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CaribbeanNewsNow

Barbados — Performance in the Caribbean Secondary Education Certificate (CSEC) January 2013 sitting has improved over that January of 2012. This year 49 percent of the entries achieved Grades I – III, the acceptable grades at CSEC, compared with 45 percent last year.

Of the 13 subjects offered at the January sitting, performance improved on nine, declined on three and remained the same on one subject.

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English Literature or English B was the subject with the most improved performance when compared to 2012. There was a 30 percent improvement in performance this year with 62 percent of the entries achieving acceptable grades, compared with 32 percent in 2012. There was improved performance on all three profiles this year: drama, poetry and prose fiction. The decline in performance in 2012 was due mainly candidates using the incorrect texts to prepare for the examination.

Improved performance was also seen on biology, chemistry, information technology, mathematics, physics, principles of business, social studies and human and social biology. Performance on English A remained the same as in 2012 with 43 percent of candidates achieving acceptable grades.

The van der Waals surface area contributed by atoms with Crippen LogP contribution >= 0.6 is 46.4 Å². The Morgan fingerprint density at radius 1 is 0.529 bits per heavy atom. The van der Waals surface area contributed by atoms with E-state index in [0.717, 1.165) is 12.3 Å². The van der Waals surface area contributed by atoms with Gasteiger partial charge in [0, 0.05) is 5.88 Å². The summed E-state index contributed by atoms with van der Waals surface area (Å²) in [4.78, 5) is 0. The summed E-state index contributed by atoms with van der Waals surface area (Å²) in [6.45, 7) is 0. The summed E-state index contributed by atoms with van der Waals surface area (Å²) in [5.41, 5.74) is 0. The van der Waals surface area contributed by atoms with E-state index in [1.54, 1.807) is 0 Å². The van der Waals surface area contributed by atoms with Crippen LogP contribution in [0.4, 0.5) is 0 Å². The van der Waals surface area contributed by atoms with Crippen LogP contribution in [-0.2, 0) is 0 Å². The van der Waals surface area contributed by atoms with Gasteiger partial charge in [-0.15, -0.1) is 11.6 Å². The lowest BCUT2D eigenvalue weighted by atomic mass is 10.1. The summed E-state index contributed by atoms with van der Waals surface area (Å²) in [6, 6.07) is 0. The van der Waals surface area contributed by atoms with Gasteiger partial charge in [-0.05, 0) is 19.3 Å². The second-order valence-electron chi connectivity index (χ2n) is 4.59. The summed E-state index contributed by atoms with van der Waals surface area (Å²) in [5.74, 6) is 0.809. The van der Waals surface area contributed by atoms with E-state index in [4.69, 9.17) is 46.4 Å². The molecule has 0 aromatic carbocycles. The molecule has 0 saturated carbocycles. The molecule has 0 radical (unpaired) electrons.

Although office administration was the subject with the highest percentage of candidates achieving acceptable grades – 85 percent — this represents a slight decline when compared with performance in 2012, when 88 percent achieved similar grades. Principles of accounts also witnessed a decline in performance with 52 percent of candidates achieving acceptable grades compared with 62 percent in 2012. There was also a slight decline in performance in Spanish this January: 66 percent of entries achieved acceptable grades compared with 69 percent last year.

Absenteeism

The Final Awards Committee noted that there was a significant rate of absenteeism for a number of subjects and expressed its concern about the trend. The Committee called on Ministries of Education to monitor the issue and to put measures in place to reduce it. The Technical Advisory Committee (TAC) which advises the Final Awards Committee drew attention to the matter in its report and noted, “…the drop-out was due largely to unpreparedness of a large number of candidates for the examination.”

TAC has recommended that measures be put in place to assist candidates who register for the examination to obtain guidance and support that would help them properly prepare the examination.

This support the Committee suggested may be in the form of additional resource materials and tutor support.

The absenteeism was particularly evident in human and social biology with over 1,600 of the 3,986 candidates absent; principles of business with over 1,500 candidates absent; English with over 3,000 absentees and mathematics with over 4,000 absentees.

Entries

This year 26,455 candidates registered for the January sitting compared with 27,775 in 2012, while 59,363 subject entries were received, compared with 65,104 entries in 2012. Of the total population writing the January examinations, 52 percent were 19 years old and over.